To characterize the in vivo function of MrANR, its ORF was ectopically expressed in tobacco (cv. Samsun) driven by the cauliflower mosaic virus (CaMV) 35S promoter. From 25 independent hygromycin-resistant transgenic tobacco lines, nine plants exhibited a decrease in pink color intensity in flower petals. Three independent lines (Lines A2, A3, and A11) displaying virtually white petals were selected for further analysis (Figure 7A and Figure S4A). The qRT-PCR analysis confirmed extremely high levels of MrANR transcripts in these three lines (Figure 7B). Quantification of anthocyanin and soluble PA levels indicated that anthocyanin levels of all three lines were significantly lower than those of wild-type (WT) flowers. On the contrary, their soluble PA contents were significantly higher (Figures 7C,D). Insoluble PA levels were also determined, but with no significant difference between WT and transgenic plants (Figure S5A). Thus, in these lines, an inverse relationship between the level of anthocyanins and PAs was detected. The structure of PAs in the transgenic tobacco lines was further confirmed by using phloroglucinolysis and LC-MS/MS analyses (Table 1 and Figure S6A). Compared with the WT, overexpression of MrANR in tobacco resulted in a significant increase in the concentration of all PA subunits, including catechin-terminal units and epicatechin-terminal and extension units. Moreover, an increased mDP ranging from 13.2 to 16.4 subunits was also observed in the overexpressing lines (Table 1).
Figure 7. Overexpression of MrANR and MrLAR in tobacco. (A) Flower color of wild type (WT) and three independent lines of MrANR transgenic (A2, A3 and A11,) tobacco plants. (B) Expression profiles of MrANR in transgenic flowers. (C) Anthocyanin levels in flowers of WT and MrANR transgenic plants. (D) Total soluble PAs levels in flowers of WT and MrANR transgenic plants. (E) Flower color of wild type (WT) and three independent lines of MrLAR transgenic (L5, L7 and L2) tobacco plants. (F) Expression proflles of MrLAR in flowers of transgenic tobacco lines. (G) Anthocyanin levels in flowers of plants shown in (E). (H), Total soluble PAs levels in flowers of of plants shown in (E). All data are presented as mean ± SD of three replicate reactions. Different letters above the bars indicate significant difference between wild-type and transgenic plants (P < 0.05 by Duncan's multiple range test).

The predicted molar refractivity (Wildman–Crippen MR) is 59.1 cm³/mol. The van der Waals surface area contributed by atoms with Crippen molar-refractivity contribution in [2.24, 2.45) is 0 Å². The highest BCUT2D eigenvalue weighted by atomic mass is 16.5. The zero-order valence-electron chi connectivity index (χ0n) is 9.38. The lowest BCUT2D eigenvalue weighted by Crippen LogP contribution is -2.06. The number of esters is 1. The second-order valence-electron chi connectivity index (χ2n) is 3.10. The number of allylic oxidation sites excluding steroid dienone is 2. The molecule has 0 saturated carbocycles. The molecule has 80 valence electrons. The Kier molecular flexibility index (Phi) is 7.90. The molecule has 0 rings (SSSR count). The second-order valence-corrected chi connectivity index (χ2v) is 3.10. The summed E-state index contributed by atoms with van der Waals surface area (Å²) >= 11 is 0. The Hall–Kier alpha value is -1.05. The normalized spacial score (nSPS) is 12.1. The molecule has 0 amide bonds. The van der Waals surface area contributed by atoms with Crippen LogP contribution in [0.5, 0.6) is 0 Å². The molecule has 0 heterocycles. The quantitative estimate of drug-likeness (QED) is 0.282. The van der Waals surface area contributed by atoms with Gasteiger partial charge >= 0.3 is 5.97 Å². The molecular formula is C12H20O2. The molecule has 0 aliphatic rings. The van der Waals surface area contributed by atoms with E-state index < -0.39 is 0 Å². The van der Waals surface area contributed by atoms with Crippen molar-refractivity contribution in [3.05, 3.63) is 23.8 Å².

QRT-PCR analysis was conducted to elucidate the effect of ectopic expression of MrANR on flavonoids pathway in tobacco flowers. The results showed that overexpressing MrANR strongly affected expression of flavonoid structural genes in transgenic tobacco flowers (Figure 8A). Most of the structural genes, including NtLAR, NtANR2, NtF3H, NtF3'H, NtDFR, NtANS, NtUFGT, and NtFLS, were up-regulated in flowers of all three MrANR overexpression lines. However, transcripts of NtCHI in the three lines were significantly lower than in WT.
Figure 8. Expression profiles of flavonoid-related structural biosynthetic genes in flowers of MrANR (A) and MrLAR (B) transgenic tobacco lines. All data are presented as mean ± SD of three replicate reactions. Different letters above the bars indicate significant difference between wild-type and transgenic plants (P < 0.05 by Duncan's multiple range test).
Ectopic Expression of MrLAR in Tobacco
Thirty independent hygromycin-resistant transgenic tobacco lines were generated after introduced with the ORF of MrLAR. Among 10 plants with visibly decreased color, three lines (Lines L5, L7 and L2) with the greatest decrease in petal color (Figure 7E and Figure S4B) and high levels of MrLAR transcripts (Figure 7F) were selected for further analysis. Compared with WT, these three lines exhibited a strong reduction in anthocyanin content (Figure 7G). Surprisingly, no significant difference in soluble nor insoluble PA levels was observed between MrLAR transgenic plants and WT flowers (Figure 7H and Figure S5B). However, all of L5, L7 and L2 lines accumulated higher levels of catechin-terminal units known as the predicted product of MrLAR, and epicatechin-terminal units but lower epicatechin-extension units than WT (Table 2 and Figure S6B). Moreover, the mDP was about 2 to 5 times lower in these transgenic lines than that in WT (Table 2). All three transgenic plants displayed significantly higher transcript abundance of most flavonoid structural genes, including NtANR2, NtF3'H, NtDFR, NtANS, NtUFGT, and NtFLS but lower NtCHI as compared to WT (Figure 8B). In vivo genetic analysis also showed that overexpression of MrANR and MrLAR led to accumulation of PAs in tobacco leaves, but changes in total soluble PAs and expression of PA-related genes in leaves of transgenic lines compared to wild type were much less marked than those in flowers (Figure S7).